454955 Structural Rearrangements during Stress Relaxation of a Tough, Physically Crosslinked Hydrogel

Thursday, November 17, 2016: 1:00 PM
Golden Gate 2 (Hilton San Francisco Union Square)
Bryan D. Vogt1, Clinton Wiener2, Chao Wang2, Yun Liu3 and Robert Weiss4, (1)Department of Polymer Enigneering, University of Akron, Akron, OH, (2)University of Akron, Akron, OH, (3)Center for Neutron Science, NIST, Gaithersburg, MD, (4)Chemical Engineering and Polymer Program, University of Connecticut, Storrs, CT

Synthetic hydrogels have typically been limited by their poor mechanical behavior, which limits their applications as compared to natural tissues. The seminar work of Gong and co-workers identified the use of double networks as a route to signfiicantly toughen hydrogels [1]. The enhanced toughness is attributed to a sacrificial network that dissipates energy on deformation. However, the energy dissipation is not reversible, but similar concepts of energy dissipation with healable crosslinks have been identified [2]. One simple route is through assembly of hydrophobic components of a amphiphilic copolymer, where these hydrophobic aggregates act as crosslinks to prevent the copolymer from dissolving in water [3]. However in this case, the energy required to break up the aggregates is less than that to break covalent bonds; under sufficient deformation, the aggregates will break up, dissipating energy, but the driving force to re-aggregate after the force is removed leads to re-formation of the network to generate extendable and tough hydrogels. Perfluorinated hydrophobes present to advantages: first, the energy of the association is larger, which leads to increased mechanical strength of the hydrogel over simple hydrocarbons. Second, the fluorine provide contrast in both x-rays and neutrons in order to examine the nanoscale structure with scattering [4]. Here we exploit the contrast difference between the aggregates and the water-rich hydrophilic segments in the copolymer to examine how the crosslink structure recovers from a large deformation with small angle neutron scattering (SANS). Use of different ratios of D2O and H2O allow the recovery of the hydrophilic chains and the aggregates to be probed independently. The extension of the hydrogel leads to anisotropic scattering that slowly recovers over several hours. We will describe methods to quantify the temporal evolution in the scattering profiles in order to relate the nanoscale structure to macroscopic stress relaxation.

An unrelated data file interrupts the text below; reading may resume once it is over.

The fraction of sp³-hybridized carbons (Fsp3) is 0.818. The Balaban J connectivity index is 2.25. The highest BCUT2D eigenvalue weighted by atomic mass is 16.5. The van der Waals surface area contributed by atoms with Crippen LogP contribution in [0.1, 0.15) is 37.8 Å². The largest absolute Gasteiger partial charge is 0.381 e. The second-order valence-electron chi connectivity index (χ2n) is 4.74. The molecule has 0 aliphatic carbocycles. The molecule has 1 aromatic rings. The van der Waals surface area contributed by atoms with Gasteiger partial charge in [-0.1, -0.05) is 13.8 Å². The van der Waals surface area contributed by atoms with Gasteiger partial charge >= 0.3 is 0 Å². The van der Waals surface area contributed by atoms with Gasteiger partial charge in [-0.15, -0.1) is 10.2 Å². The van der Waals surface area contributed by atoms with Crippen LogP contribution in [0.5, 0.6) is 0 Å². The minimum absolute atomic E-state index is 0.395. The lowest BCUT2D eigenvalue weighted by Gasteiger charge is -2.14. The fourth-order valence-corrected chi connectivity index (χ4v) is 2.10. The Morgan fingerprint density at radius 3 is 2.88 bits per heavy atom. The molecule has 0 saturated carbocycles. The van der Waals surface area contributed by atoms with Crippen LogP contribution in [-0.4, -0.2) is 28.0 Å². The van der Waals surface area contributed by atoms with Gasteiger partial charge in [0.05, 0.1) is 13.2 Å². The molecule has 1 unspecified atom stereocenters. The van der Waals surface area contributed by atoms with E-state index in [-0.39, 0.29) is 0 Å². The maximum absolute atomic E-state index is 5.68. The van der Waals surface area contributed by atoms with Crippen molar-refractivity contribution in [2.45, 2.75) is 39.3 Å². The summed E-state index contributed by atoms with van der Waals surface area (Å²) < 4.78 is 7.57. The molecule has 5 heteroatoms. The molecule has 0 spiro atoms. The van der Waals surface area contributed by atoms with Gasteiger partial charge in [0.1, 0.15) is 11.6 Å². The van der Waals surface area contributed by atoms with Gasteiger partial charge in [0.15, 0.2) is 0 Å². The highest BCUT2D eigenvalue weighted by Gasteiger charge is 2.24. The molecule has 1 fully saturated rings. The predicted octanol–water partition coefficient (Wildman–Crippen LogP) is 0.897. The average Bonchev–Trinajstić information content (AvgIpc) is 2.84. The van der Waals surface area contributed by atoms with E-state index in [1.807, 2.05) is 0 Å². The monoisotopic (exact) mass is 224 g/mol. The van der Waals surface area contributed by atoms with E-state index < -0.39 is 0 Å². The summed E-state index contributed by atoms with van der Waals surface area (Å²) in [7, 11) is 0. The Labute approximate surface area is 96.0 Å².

[1] J.P. Gong, Y. Katsuyama, T. Kurokawa, Y. Osada. Adv. Mater. 2003, 15, 1155.

[2] J.-Y. Sun, X. Zhao, W. R. K. Illeperuma, O. Chaudhuri, K. H. Oh, D. J. Mooney, J. J. Vlassak, Z. Suo, Nature 2012, 489, 133.

[3] J. Hao, R. A. Weiss, Macromolecules 2011, 44, 9390.

[4] J. Tian, T. A. P. Seery, D. L. Ho, R. A. Weiss, Macromolecules 2004, 37, 10001.

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